Smith asked Treasurer Tim Pallas about the cuts to the program at the Australian Social Services Council’s post-budget breakfast. He said that the government was dealing with homelessness in a substantial way.
“It’s a bit unfair to compare peak COVID response funding to what constitutes a continued need,” Pallas said.
The $75 million spent includes funding for an Indigenous homelessness access point to provide a culturally appropriate response to Indigenous homelessness needs and $24 million for new housing to helping Victorians who need help keeping their homes.
Smith said scrapping the program could end up costing the government more.
“We will see these people lose their homes without sufficient support and return to emergency rooms, hospital beds and jails in our community. [which are] much more expensive responses,” she said. “We won’t save money, we will end up spending it.”
One of the service providers in the From Homelessness to a Home program is Wintringham, the country’s largest provider for older homeless people in Australia.
Wintringham Managing Director and Founder Bryan Lipmann said From Homelessness to a Home was one of the most innovative and exciting programs he had been involved in.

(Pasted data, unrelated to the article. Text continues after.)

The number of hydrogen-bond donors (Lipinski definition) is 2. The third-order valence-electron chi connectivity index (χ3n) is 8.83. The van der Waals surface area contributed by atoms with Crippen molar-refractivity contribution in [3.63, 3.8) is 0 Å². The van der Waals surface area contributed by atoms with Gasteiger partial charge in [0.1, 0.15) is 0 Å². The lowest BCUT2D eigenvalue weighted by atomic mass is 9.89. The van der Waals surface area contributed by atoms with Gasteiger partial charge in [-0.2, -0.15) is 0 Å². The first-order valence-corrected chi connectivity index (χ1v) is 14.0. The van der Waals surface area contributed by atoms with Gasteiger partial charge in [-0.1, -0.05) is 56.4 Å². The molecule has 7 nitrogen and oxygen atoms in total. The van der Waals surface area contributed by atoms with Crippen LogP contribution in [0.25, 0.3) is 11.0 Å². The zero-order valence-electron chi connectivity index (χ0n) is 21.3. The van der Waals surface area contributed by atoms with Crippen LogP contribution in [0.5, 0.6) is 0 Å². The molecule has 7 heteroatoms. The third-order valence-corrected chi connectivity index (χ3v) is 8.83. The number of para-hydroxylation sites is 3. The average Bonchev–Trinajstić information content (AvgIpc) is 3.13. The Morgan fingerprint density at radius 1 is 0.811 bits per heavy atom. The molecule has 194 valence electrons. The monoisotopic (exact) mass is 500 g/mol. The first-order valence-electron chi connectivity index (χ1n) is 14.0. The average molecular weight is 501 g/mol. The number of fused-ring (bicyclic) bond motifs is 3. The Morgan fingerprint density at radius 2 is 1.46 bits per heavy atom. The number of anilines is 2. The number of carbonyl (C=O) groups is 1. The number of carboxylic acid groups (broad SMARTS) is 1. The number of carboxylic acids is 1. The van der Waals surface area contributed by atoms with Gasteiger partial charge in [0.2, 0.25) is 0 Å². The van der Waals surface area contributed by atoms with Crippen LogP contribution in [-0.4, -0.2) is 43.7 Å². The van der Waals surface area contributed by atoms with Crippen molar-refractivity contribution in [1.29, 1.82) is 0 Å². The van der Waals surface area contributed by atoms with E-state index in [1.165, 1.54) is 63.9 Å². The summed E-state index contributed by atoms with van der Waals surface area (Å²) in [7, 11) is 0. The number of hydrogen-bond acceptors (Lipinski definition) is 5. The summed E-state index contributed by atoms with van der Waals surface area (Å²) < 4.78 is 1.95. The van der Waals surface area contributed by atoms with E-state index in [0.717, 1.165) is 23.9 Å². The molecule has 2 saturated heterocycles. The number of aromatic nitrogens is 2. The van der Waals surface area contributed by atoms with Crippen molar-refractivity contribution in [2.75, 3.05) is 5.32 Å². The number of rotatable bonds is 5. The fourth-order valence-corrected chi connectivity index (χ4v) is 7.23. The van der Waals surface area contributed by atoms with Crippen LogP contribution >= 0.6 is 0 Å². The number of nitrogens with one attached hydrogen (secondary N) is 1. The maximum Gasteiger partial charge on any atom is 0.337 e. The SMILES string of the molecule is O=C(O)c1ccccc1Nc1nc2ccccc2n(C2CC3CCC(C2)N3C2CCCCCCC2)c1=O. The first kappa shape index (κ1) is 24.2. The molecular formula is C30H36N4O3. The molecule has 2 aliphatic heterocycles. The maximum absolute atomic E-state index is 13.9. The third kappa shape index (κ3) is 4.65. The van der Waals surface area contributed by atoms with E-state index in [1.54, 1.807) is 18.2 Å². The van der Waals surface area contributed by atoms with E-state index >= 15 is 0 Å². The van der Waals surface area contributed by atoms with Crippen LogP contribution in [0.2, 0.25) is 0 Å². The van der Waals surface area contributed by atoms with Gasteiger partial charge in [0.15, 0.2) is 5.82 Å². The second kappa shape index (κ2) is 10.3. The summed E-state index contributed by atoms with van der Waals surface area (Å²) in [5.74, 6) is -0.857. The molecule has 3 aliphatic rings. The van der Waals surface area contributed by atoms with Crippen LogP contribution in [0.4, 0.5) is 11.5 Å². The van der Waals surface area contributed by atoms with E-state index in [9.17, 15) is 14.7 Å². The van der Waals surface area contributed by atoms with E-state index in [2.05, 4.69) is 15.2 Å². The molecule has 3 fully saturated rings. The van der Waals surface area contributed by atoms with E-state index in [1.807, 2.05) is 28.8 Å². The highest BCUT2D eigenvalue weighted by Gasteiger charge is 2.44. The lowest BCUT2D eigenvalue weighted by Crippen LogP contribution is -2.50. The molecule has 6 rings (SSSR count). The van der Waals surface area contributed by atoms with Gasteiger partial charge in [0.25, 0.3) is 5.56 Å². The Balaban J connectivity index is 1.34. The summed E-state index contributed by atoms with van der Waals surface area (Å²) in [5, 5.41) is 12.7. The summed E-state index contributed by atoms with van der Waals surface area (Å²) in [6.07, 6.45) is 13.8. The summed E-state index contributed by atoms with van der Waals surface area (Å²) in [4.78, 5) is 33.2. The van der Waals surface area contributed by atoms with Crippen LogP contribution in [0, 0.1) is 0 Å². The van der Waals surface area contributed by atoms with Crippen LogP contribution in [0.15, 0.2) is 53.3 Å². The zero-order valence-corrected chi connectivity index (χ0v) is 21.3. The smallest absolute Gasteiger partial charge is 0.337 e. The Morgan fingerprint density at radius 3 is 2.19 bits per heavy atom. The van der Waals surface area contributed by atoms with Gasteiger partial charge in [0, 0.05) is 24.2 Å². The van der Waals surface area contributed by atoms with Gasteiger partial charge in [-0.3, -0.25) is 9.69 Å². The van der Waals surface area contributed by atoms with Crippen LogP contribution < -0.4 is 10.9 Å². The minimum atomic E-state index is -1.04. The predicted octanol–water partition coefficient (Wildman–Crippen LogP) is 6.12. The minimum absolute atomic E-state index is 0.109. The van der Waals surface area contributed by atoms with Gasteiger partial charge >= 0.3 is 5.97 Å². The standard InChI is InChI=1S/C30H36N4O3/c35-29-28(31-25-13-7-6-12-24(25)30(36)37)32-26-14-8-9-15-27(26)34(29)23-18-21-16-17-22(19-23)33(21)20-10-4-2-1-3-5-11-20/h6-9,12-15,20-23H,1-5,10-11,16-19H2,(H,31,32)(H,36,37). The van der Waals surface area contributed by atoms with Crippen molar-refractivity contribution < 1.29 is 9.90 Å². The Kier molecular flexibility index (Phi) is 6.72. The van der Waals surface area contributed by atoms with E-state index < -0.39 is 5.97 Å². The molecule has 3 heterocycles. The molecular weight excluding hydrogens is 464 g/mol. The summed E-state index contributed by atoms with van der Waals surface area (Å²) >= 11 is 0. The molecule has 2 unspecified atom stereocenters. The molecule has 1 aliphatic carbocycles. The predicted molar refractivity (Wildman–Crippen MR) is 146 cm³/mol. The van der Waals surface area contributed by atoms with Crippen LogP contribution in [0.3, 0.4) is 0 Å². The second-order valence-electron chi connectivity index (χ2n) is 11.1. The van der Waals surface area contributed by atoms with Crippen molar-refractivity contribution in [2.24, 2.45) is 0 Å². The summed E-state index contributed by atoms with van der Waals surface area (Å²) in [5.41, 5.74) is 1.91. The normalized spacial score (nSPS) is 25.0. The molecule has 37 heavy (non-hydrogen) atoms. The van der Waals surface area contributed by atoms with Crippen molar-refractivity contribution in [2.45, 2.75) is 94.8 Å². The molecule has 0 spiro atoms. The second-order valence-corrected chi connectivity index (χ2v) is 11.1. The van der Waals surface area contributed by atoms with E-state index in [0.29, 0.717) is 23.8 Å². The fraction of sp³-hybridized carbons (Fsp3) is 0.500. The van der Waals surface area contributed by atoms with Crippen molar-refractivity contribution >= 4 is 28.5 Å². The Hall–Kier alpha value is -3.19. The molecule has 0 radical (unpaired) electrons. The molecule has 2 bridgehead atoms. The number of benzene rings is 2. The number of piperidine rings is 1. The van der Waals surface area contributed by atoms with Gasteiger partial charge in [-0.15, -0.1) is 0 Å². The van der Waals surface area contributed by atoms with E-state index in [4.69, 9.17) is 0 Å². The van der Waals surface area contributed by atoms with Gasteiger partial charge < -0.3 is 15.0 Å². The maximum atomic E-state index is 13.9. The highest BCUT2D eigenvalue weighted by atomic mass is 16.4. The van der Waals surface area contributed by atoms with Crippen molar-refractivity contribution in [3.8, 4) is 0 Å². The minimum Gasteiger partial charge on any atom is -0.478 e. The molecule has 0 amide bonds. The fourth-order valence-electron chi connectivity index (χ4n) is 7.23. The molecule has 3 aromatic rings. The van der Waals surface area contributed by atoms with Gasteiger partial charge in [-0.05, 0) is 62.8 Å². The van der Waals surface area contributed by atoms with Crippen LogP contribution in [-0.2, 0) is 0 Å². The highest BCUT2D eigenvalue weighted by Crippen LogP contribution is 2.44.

“It’s a wonderful program because it’s the holy grail of homelessness, it connects support and housing and I don’t know of any other program that does that,” he said. “It is distressing to know that it is going to be reduced. People have, for the first time in some cases, a room of their own.
Lipmann said some problems are unsolvable, but homelessness is due to a combination of housing and support, which From Homelessness to a Home provides.
“It’s a wonderful program that shouldn’t be cut, it should be expanded, it’s global best practice,” he said.
The former St Andrew sleeper, 51, slept in his van in Melbourne before being accommodated in hotels under the scheme during the pandemic.
Andrew said he was constantly in fight or flight mode until he received support through the program.
“There’s a kind of hierarchy of needs you have when you’re homeless and the first hierarchy is a safe place to sleep, the second is food, then comes the power to turn on your phone, then comes the toilet, then comes, if you’re lucky, showers,” he said. “I only took a shower once a week.”
Nine months ago, Andrew was placed in a home for the first time under the program, an experience he says was very difficult at first.
“I used to be moved, so it didn’t really feel like the house belonged to me,” he said. “I felt like home was going to be taken away from me any moment. So it took a long time to get over that kind of feeling that I had.
Andrew said what made the difference were the support services where Wintringham staff visited him weekly and encouraged him to join a creative writing group, go bowling and go football.
“It made a huge difference,” he said. “I go out every day now, out of the house. I reconnect with society.
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